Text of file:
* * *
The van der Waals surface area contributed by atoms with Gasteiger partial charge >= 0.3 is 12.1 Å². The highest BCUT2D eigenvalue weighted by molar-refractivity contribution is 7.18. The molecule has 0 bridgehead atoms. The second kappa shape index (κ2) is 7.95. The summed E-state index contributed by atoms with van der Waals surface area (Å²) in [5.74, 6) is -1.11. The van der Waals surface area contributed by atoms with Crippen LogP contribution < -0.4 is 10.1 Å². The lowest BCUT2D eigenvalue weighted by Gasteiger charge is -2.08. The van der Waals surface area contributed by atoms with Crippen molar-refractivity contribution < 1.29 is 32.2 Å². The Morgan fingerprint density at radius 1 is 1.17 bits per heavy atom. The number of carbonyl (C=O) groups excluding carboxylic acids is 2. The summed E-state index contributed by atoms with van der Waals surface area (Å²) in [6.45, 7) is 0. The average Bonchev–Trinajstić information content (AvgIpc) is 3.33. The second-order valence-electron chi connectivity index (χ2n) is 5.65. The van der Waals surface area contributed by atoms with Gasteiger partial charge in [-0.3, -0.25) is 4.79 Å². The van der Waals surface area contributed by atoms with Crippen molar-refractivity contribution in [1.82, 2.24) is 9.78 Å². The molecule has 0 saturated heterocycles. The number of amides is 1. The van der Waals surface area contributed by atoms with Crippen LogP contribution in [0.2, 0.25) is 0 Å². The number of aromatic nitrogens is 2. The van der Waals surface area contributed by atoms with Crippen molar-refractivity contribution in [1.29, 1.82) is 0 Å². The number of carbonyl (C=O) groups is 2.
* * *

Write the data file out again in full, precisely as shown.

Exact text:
The van der Waals surface area contributed by atoms with Gasteiger partial charge >= 0.3 is 12.1 Å². The highest BCUT2D eigenvalue weighted by molar-refractivity contribution is 7.18. The molecule has 0 bridgehead atoms. The second kappa shape index (κ2) is 7.95. The summed E-state index contributed by atoms with van der Waals surface area (Å²) in [5.74, 6) is -1.11. The van der Waals surface area contributed by atoms with Crippen LogP contribution < -0.4 is 10.1 Å². The lowest BCUT2D eigenvalue weighted by Gasteiger charge is -2.08. The van der Waals surface area contributed by atoms with Crippen molar-refractivity contribution < 1.29 is 32.2 Å². The Morgan fingerprint density at radius 1 is 1.17 bits per heavy atom. The number of carbonyl (C=O) groups excluding carboxylic acids is 2. The summed E-state index contributed by atoms with van der Waals surface area (Å²) in [6.45, 7) is 0. The average Bonchev–Trinajstić information content (AvgIpc) is 3.33. The second-order valence-electron chi connectivity index (χ2n) is 5.65. The van der Waals surface area contributed by atoms with Gasteiger partial charge in [-0.3, -0.25) is 4.79 Å². The van der Waals surface area contributed by atoms with Crippen molar-refractivity contribution in [1.82, 2.24) is 9.78 Å². The molecule has 0 saturated heterocycles. The number of amides is 1. The van der Waals surface area contributed by atoms with Crippen LogP contribution in [0.2, 0.25) is 0 Å². The number of aromatic nitrogens is 2. The van der Waals surface area contributed by atoms with Crippen molar-refractivity contribution in [1.29, 1.82) is 0 Å². The number of carbonyl (C=O) groups is 2.